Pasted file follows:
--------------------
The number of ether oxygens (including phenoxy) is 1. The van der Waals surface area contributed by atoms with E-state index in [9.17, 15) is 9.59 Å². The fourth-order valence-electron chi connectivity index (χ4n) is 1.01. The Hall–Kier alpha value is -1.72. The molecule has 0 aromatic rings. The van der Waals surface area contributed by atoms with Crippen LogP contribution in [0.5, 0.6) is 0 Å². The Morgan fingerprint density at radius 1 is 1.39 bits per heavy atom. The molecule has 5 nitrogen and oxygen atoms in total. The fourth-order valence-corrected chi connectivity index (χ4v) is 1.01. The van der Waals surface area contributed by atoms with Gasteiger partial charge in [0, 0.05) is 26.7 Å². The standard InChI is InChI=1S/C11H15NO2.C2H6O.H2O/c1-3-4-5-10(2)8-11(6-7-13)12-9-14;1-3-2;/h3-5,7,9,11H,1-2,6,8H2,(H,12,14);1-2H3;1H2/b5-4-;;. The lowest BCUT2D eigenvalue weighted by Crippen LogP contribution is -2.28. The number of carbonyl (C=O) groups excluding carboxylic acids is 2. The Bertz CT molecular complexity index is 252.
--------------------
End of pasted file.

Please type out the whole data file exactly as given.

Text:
The number of ether oxygens (including phenoxy) is 1. The van der Waals surface area contributed by atoms with E-state index in [9.17, 15) is 9.59 Å². The fourth-order valence-electron chi connectivity index (χ4n) is 1.01. The Hall–Kier alpha value is -1.72. The molecule has 0 aromatic rings. The van der Waals surface area contributed by atoms with Crippen LogP contribution in [0.5, 0.6) is 0 Å². The Morgan fingerprint density at radius 1 is 1.39 bits per heavy atom. The molecule has 5 nitrogen and oxygen atoms in total. The fourth-order valence-corrected chi connectivity index (χ4v) is 1.01. The van der Waals surface area contributed by atoms with Gasteiger partial charge in [0, 0.05) is 26.7 Å². The standard InChI is InChI=1S/C11H15NO2.C2H6O.H2O/c1-3-4-5-10(2)8-11(6-7-13)12-9-14;1-3-2;/h3-5,7,9,11H,1-2,6,8H2,(H,12,14);1-2H3;1H2/b5-4-;;. The lowest BCUT2D eigenvalue weighted by Crippen LogP contribution is -2.28. The number of carbonyl (C=O) groups excluding carboxylic acids is 2. The Bertz CT molecular complexity index is 252.